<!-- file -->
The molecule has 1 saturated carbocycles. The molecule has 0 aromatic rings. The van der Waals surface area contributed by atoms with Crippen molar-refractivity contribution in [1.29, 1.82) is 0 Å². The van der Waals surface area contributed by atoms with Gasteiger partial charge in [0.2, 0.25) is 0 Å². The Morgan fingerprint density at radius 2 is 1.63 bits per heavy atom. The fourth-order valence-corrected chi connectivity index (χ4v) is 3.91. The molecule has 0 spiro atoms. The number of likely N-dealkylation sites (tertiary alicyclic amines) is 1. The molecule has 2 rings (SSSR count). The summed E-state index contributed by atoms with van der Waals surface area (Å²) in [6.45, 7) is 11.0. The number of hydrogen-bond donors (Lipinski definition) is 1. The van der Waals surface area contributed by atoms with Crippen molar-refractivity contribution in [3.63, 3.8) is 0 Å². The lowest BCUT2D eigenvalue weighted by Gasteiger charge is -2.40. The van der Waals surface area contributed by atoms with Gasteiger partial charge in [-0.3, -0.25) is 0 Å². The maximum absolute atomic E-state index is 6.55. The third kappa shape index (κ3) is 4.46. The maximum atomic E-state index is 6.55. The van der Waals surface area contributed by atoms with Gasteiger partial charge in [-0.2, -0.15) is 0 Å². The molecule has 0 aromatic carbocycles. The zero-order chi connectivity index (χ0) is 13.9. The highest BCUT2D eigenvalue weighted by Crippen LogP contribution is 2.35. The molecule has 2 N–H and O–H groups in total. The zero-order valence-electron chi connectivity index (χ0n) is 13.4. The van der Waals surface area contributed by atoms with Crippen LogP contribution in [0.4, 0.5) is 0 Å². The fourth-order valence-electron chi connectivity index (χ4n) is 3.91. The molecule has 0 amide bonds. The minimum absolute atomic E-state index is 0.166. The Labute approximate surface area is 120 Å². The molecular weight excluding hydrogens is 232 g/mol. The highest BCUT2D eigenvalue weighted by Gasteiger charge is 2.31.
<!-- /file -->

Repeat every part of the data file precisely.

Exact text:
The molecule has 1 saturated carbocycles. The molecule has 0 aromatic rings. The van der Waals surface area contributed by atoms with Crippen molar-refractivity contribution in [1.29, 1.82) is 0 Å². The van der Waals surface area contributed by atoms with Gasteiger partial charge in [0.2, 0.25) is 0 Å². The Morgan fingerprint density at radius 2 is 1.63 bits per heavy atom. The fourth-order valence-corrected chi connectivity index (χ4v) is 3.91. The molecule has 0 spiro atoms. The number of likely N-dealkylation sites (tertiary alicyclic amines) is 1. The molecule has 2 rings (SSSR count). The summed E-state index contributed by atoms with van der Waals surface area (Å²) in [6.45, 7) is 11.0. The number of hydrogen-bond donors (Lipinski definition) is 1. The van der Waals surface area contributed by atoms with Crippen molar-refractivity contribution in [3.63, 3.8) is 0 Å². The lowest BCUT2D eigenvalue weighted by Gasteiger charge is -2.40. The van der Waals surface area contributed by atoms with Gasteiger partial charge in [-0.3, -0.25) is 0 Å². The maximum absolute atomic E-state index is 6.55. The third kappa shape index (κ3) is 4.46. The maximum atomic E-state index is 6.55. The van der Waals surface area contributed by atoms with Gasteiger partial charge in [-0.2, -0.15) is 0 Å². The molecule has 0 aromatic carbocycles. The zero-order chi connectivity index (χ0) is 13.9. The highest BCUT2D eigenvalue weighted by Crippen LogP contribution is 2.35. The molecule has 2 N–H and O–H groups in total. The zero-order valence-electron chi connectivity index (χ0n) is 13.4. The van der Waals surface area contributed by atoms with Crippen LogP contribution in [0.4, 0.5) is 0 Å². The fourth-order valence-electron chi connectivity index (χ4n) is 3.91. The molecule has 0 amide bonds. The minimum absolute atomic E-state index is 0.166. The Labute approximate surface area is 120 Å². The molecular weight excluding hydrogens is 232 g/mol. The highest BCUT2D eigenvalue weighted by Gasteiger charge is 2.31.